TurboTenant’s Vermont lease agreement has been written and reviewed by Vermont legal professionals. It’s been drafted to keep you compliant and covered as you rent out your property. If you are in Burlington/Barre you can check out our article on the Burlington/Barre, Vermont Lease Agreement.
Click this link to see an example of the Vermont Lease Agreement.
The Vermont lease agreement is split up into three sections.
Section 1 contains information specific to you, your tenants, your rental property, and the details of your lease. This is all information that you add during the lease creation process in TurboTenant.
Section 2 contains clauses in accordance with Vermont law. In order to stay compliant with the law, you will not be able to edit any details in Section 2.
Section 3 contains general clauses for landlords in the United States. It was drafted with best practices in mind for the landlord, tenant relationship. Like Section 2, you will not be able to edit these details.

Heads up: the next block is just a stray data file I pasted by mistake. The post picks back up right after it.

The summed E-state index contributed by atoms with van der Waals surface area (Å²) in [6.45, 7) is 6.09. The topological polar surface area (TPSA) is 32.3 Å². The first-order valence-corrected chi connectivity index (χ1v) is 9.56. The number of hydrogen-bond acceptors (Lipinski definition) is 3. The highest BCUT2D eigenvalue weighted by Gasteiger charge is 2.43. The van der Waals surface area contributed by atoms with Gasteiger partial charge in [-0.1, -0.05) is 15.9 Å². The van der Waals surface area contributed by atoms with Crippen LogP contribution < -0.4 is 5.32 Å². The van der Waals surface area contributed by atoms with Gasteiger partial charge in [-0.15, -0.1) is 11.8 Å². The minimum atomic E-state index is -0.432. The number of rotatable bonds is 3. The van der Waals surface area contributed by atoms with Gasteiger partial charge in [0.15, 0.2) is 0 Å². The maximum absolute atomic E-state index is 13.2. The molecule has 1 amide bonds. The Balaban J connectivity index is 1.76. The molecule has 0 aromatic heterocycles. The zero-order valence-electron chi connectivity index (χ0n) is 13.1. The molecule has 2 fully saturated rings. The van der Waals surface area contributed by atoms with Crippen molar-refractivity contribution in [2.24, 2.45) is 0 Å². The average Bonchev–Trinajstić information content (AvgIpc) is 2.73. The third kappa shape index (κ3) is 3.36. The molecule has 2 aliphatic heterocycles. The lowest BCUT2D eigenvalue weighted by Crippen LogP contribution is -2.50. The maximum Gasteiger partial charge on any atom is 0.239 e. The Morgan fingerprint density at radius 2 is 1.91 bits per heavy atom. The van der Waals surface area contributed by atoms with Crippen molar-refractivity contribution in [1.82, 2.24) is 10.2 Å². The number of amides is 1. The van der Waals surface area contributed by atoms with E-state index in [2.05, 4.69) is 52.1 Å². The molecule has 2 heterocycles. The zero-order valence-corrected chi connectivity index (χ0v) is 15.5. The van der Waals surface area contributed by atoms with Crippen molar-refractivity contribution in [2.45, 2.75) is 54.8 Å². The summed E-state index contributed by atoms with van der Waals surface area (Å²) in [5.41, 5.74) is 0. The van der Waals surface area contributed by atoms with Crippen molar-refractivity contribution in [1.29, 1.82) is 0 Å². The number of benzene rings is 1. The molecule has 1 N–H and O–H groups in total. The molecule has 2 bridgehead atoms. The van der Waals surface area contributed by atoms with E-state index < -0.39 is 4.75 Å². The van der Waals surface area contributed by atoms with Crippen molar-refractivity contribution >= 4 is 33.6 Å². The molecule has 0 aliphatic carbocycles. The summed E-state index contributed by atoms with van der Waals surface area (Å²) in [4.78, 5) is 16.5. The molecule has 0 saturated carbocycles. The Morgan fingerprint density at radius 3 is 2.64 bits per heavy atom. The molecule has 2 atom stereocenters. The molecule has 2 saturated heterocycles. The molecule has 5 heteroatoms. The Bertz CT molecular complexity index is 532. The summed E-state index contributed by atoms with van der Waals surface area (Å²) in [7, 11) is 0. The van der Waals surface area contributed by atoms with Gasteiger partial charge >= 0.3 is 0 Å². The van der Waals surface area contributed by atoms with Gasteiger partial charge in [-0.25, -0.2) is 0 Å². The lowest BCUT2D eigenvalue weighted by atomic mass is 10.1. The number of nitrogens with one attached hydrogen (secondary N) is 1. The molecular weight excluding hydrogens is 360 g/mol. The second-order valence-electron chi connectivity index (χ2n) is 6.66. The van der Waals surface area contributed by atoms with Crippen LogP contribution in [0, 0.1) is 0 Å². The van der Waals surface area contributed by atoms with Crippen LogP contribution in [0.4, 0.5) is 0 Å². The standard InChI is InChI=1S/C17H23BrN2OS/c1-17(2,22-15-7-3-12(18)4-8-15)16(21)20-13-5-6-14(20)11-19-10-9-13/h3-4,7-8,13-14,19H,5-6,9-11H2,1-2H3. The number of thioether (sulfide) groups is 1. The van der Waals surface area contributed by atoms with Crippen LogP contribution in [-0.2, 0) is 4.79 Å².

While you may not edit all of the specifics directly, remember you can add additional provisions that supersede any existing language in the lease by using the Additional Provisions section. This gives you customization and flexibility should you have unique things you want to ensure are covered in your lease.
Section 1 - Custom to You
Section 1 contains the custom details relevant to you, your tenants, and your rental property— who is on the lease, rent amount, utilities, etc. You’ll add these details during the lease creation process
We’ve set up the lease agreement in a way that is easy for you and your tenants to understand. You’ll see the main details you’ve added to the summary table at the front of the lease agreement. The remaining items—like smoking, utilities, keys, etc.—are outlined in the rest of Section 1 as you can see in this example Vermont Lease Agreement.
Here are a couple of other items in Section 1 worth mentioning: